Most St. Louis Parkites who were in residence in 1977 remember the devastating fire at the Belco grain elevators on May 11 of that year.


The Great Western Grain Elevator was built in about 1893; an article on April 1 of that year in the Minneapolis Tribune stated that the arrangements had been completed.  It was located on the Minneapolis and St. Louis railroad tracks at 3120 Glenhurst Ave. in the Manhattan Park neighborhood.


In 1904 it suffered damage in an August tornado.


The Minneapolis Tribune of March 23, 1910, reported:  “Sparks from a passing locomotive set fire to a pile of lumber near the Great Western elevator, near St. Louis Park, last night, and for some time the big warehouse was threatened.  Water was scarce and much of the lumber was consumed before the fire fighters could get down to business.  Before a switch engine could be secured, one box car was destroyed, but a string of cars was pulled out in time to save it from the flames.  The loss is about $3,000.”


On June 20, 1911, the Minneapolis Tribune reported that the Great Western Grain Company was incorporated and would take over the properties of the Great Western Elevator Company, which constituted 73 grain elevators in North and  South Dakota.  “The Great Western terminal elevator is located at Manhattan Park and has a capacity of 1,500,000 bushels.”


In 1913 it was owned by Hales Hunter and held barley.


Burton F. Hales (1853 – 1930).  “In 1910 he organized the Minneapolis Malt & Grain Company and in 1912 the Interstate Malt & Grain Company of Minneapolis, Minnesota, having plants also at Waterloo and Milwaukee, Wisconsin, and the same year purchased the Kasota Elevator Company at Minneapolis, Minnesota. In 1916 he helped to organize the Hales & Edwards Company, the name of which was later changed to Hales & Hunter Company, with a plant at Riverdale, Illinois, for putting up feeds, and became one of the largest manufacturers of animal food.”

Great Western Elevator No. 2, 1914. Photo courtesy Minnesota Historical Society



In 1918 it was owned by Union Elevator Co., which also owned at least one house in the neighborhood.


In 1922 six damage suits totaling $18,000 were filed by residents of Manhattan Park against Hales & Hunter.  The article in the July 19 issue of the Minneapolis Tribune stated that “The complaints allege that dust, weed seeds and chaff from the elevator sift into their homes and cisterns and have caused their gardens to be overrun with weeds.”


In 1926 it was owned by Hales Hunter (The foreman was Van McKusick, who lived at 3040 Inglewood).  Hales Hunter had water connected in 1938.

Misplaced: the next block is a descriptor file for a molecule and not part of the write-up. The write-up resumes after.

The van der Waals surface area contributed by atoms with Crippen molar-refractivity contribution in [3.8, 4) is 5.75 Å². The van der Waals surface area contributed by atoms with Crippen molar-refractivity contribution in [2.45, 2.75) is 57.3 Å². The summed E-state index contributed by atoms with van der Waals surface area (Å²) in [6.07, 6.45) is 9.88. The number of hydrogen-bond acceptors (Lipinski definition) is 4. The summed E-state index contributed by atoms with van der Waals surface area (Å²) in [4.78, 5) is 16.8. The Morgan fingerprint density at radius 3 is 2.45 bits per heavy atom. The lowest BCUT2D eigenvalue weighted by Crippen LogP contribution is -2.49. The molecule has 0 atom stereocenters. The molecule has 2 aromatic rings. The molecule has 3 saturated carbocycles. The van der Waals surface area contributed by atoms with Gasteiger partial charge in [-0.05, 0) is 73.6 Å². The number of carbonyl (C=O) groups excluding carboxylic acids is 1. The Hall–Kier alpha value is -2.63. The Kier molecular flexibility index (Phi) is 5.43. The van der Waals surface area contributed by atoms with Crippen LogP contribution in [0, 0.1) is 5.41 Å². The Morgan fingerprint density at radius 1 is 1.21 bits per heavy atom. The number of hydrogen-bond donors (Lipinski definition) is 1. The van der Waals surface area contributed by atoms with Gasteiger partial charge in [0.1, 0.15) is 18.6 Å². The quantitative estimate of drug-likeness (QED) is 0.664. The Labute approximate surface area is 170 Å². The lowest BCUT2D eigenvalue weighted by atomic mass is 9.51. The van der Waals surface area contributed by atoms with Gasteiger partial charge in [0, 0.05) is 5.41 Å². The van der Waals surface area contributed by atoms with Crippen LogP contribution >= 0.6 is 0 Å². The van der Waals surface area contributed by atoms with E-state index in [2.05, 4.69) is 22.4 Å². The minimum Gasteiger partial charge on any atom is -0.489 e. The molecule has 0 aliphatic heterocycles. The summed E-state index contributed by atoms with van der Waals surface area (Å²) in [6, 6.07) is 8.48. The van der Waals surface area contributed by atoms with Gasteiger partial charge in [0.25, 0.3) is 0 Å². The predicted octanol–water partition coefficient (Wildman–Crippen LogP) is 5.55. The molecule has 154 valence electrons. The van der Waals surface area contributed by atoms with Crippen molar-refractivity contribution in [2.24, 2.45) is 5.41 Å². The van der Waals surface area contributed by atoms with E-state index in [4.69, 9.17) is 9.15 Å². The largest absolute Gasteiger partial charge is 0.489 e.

By 1939 it was called the Belco Elevator, still owned by Hales Hunter.


The elevators had been owned by the Burdick Grain Co. of Minneapolis since 1950. Allan L. Burdick was the Chairman of the Board, and Vernon Geiger was the President of the Company.


Photo courtesy John Hill








The elevators burned down in a spectacular inferno on May 11, 1977. At about 5:30 p.m., 28-year-old David Berscheit was cleaning corn in #1 when a small fire started. He tried to put it out with a blanket, but the 500,000 bushels of corn in the wooden structure exploded, throwing Berscheit and leaving him with burns over 60 percent of his body. The fire spread to the #2 elevator, which held 1 million bushels of barley. Chief Luke Stemmer recalled “The fire was believed to have started as a result of a series of explosions, each one bigger than the one that proceeded it, with the last on blowing the roof off of Belco 1’s head house.”  Flames shot 100 feet in the air, and the smoke was visible 30 miles away. Thousands of spectators converged on the site.


Doug Adams, a student at Park High at the time, remembers:

I did not hear the assembly that told us of the dangers of going down there or what would happen if you did, and I almost got suspended for going there and taking photos, but I was in camera club. I took two photos and put them together.


Photo courtesy Doug Adams


The fire raged for five hours, exacerbated by winds of 12-15 mph. Some fire fighters worked up to to 26 hours in a row.  Backup crews came from over a dozen neighboring jurisdictions, including Minneapolis, St. Paul, Minnetonka, Hopkins, Golden Valley, Richfield, Eden Prairie, West Champlin, Bloomington, Edina, Brooklyn Park, Brooklyn Center, Shakopee, and Chaska. Part of the property was in the Park and the other in Minneapolis.  Although there are reports that the equipment of Minneapolis and St. Louis Park were not compatible, Stemmer said,

Our equipment was compatible so that was not an issue. The big issue was a lack of water into the area and the fact that there was no mutual aid agreement between Minneapolis and St. Louis Park. Minneapolis would ultimately go to 5-5 or fifth alarm at this fire in an effort to keep it in St. Louis Park and not spread into Minneapolis which was just feet away. Through out the night every engine and ladder company in Minneapolis saw action at this fire.







The 4000 block of 31st Street was evacuated, displacing 200 residents as a precaution against flying ash that landed on rooftops. Neighbors had expressed concern about the structures, citing several small fires in the past.


The insurance company hired the Gregerson Salvage Company, which managed to save 70-90 percent of the grain for use as feed. The Burdick Grain Co. paid the City $1,412 for damage to their equipment. In July 1977, remaining grain, hit by water, had begun to ferment, raising complaints in the neighborhood.  One resident said that “the stench of wet, burnt Cheerios lasted until 1979 or so.”


In 1999 the site was replace by the three-block long Inglewood Trails apartment complex.